It may have been Autobahn that brought Kraftwerk a degree of recognition in the pop charts, but it was Trans-Europe Express that cemented its cultural significance. The album only made it to 119 on the U.S charts, but the title track’s refrain—basically a processed, repeated chant of “Trans-Europe Express” over a train-chug rhythm—became ubiquitous enough that the brothers at my friend’s Rutgers frat would ape that chorus ad nauseam whenever beer and bongs were on hand. Of somewhat greater import, the song became a touchstone of B-boy culture, culminating in producer Arthur Baker’s inspired use of its instantly familiar, Eastern-tinged synth line on Afrika Bambaataa’s 1982 classic, “Planet Rock.” The track, which also utilized the electro beats of Kraftwerk’s “Numbers” (from Computer World) is an early example of the kind of uptown-meets-downtown club-culture mix that came to fruition in the early ’80s at clubs like the Roxy—and specifically, at a scene-defining live show at the Ritz (now Webster Hall) in the summer of 1981. But as seminal as “Trans-Europe Express” is, it’s not the only highlight the album has to offer: Witness the floating, cyclical glory of “Franz Schubert,” for instance, or the overt synth-pop appeal of the relatively stripped-down “Showroom Dummies,” which contains the lyric “We are standing here, exposing ourselves / We are showroom dummies.” Was Kraftwerk beginning to have second thoughts about its burgeoning fame? Perhaps—but it’s more likely that the band members just liked to think of themselves as mannequins.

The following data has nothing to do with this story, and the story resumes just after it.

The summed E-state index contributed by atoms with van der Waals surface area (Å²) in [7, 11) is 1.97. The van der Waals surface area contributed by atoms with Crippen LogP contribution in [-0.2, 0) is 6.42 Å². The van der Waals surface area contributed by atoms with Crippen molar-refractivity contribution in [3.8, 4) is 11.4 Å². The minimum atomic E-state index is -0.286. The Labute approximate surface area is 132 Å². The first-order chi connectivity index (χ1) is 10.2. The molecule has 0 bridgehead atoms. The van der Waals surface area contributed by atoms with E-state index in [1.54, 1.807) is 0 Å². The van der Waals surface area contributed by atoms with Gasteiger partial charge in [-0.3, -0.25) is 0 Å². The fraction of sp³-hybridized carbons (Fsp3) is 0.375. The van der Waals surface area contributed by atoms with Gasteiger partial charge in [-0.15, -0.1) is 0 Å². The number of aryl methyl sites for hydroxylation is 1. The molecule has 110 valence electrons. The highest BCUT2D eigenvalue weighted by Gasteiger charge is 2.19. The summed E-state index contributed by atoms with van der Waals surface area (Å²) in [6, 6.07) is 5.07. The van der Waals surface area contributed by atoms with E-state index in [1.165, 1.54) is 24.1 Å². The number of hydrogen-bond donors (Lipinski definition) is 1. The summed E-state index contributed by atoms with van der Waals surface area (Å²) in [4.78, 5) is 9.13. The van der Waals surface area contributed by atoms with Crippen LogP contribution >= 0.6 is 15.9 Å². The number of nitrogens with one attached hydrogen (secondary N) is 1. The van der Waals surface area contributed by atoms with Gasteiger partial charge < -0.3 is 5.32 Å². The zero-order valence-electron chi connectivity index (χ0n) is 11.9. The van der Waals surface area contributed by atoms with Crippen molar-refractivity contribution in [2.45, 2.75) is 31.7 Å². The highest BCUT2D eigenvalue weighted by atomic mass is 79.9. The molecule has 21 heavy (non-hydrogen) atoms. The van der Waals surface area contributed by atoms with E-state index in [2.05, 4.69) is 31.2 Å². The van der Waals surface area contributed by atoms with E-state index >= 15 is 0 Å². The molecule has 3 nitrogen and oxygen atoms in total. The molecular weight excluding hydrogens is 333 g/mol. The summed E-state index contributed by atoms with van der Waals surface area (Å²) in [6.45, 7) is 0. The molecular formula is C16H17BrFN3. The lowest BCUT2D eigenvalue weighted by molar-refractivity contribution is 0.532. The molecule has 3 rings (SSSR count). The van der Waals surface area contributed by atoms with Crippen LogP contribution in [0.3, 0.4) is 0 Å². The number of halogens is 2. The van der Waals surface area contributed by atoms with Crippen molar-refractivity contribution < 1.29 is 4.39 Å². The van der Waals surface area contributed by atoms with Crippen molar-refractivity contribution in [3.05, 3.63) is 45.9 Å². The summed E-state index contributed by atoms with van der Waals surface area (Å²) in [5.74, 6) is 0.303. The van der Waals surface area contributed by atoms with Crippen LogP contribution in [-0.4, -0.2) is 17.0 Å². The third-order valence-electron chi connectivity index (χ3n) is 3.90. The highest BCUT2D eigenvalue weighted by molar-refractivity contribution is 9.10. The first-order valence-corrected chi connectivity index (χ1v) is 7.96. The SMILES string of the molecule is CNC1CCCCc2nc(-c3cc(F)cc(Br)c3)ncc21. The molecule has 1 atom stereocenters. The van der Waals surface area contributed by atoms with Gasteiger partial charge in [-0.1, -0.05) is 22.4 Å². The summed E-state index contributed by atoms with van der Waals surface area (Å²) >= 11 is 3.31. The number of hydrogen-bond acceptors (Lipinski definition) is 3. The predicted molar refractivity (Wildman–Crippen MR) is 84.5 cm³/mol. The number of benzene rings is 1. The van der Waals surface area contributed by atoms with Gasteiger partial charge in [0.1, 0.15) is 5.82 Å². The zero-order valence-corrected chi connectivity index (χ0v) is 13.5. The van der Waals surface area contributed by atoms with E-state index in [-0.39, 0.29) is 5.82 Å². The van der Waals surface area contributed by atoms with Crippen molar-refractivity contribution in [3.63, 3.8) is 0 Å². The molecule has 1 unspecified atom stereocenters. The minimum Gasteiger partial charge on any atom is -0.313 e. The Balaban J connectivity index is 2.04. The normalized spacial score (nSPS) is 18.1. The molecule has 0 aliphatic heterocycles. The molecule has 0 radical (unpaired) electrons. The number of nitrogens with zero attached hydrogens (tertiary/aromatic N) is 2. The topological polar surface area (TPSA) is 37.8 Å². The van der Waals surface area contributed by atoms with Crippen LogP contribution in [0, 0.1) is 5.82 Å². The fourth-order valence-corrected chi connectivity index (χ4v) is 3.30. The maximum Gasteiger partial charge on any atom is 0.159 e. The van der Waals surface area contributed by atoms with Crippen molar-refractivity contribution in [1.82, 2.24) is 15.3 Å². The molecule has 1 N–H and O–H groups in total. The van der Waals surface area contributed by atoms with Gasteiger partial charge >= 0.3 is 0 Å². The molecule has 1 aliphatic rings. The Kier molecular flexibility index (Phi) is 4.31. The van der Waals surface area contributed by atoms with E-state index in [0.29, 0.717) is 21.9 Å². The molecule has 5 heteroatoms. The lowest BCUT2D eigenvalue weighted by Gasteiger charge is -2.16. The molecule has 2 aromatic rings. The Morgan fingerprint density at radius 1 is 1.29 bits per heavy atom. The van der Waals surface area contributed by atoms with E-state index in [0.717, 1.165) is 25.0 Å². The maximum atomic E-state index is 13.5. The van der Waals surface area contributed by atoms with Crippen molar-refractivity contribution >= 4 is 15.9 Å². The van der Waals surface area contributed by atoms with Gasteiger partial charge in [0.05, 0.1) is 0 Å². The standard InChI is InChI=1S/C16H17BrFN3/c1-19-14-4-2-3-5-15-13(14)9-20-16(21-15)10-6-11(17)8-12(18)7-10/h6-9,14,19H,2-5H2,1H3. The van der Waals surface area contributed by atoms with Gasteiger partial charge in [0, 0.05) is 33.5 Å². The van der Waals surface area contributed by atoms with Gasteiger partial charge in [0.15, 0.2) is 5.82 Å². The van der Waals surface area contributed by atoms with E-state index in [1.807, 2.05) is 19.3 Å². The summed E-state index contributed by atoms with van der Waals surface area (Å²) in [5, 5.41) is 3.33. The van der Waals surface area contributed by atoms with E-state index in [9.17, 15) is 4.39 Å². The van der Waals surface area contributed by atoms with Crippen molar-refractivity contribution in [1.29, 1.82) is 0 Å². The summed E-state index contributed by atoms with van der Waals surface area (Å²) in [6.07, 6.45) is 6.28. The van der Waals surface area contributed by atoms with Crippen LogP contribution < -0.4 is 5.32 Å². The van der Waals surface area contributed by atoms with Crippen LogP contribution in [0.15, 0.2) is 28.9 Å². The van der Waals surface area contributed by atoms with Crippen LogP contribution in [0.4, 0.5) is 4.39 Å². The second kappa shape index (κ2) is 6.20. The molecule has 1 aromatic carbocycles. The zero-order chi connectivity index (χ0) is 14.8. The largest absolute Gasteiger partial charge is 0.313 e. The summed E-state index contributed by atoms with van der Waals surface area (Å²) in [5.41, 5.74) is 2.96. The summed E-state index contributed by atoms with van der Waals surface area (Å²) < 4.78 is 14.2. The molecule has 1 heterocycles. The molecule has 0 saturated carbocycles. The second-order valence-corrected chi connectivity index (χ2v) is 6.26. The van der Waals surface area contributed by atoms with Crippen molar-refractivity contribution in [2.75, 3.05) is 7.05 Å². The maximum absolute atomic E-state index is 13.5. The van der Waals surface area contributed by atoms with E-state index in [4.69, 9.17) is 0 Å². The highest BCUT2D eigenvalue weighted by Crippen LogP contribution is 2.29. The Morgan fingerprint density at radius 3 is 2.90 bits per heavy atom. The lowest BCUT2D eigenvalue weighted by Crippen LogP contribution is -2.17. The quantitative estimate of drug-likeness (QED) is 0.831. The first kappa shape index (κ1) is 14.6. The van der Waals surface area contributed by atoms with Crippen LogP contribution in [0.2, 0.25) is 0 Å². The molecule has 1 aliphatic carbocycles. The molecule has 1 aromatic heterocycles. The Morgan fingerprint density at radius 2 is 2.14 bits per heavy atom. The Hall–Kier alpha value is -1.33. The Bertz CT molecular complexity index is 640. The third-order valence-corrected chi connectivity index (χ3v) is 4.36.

“Neon Lights” (2009 Remastered Version)
The Man-Machine (1978)
By 1978, Kraftwerk had proven that it knew its way around a hook—that’s one of the reasons why “Autobahn” and “Trans-Europe Express” made such an impact. But before The Man-Machine, the boys had rarely condensed that proclivity into such crystalline pop gems; this is the album that transformed Kraftwerk from a group of electronic-music oddballs into something resembling the modern notion of an electropop combo. With an emphasis on simple melodies, the album’s six songs total just over 30 minutes in running time—but there are few more satisfying half-hours of listening to be had. The synths, to borrow a term from the LP’s “Neon Lights,” are shimmering; in striking contrast, the rhythms are pared down to the bone, with only a few percussive elements per song. That rhythmic spareness makes one of Kraftwerk’s best tricks readily apparent: The tonal quality of the beats is paper-thin (like flies bouncing off a window screen), yet that very fragility serves to draw the listener in. It makes you aware of just how damn bumping those beats can be; just listen to the magnificent second half of “Neon Lights” for a lesson in minimalist funk. “The Model” (“She’s posing for consumer products now and then / For every camera she gives the best she can”) scored yet more gold for the boys, reaching No 1 on the U.K. singles charts.
Computer World (1981)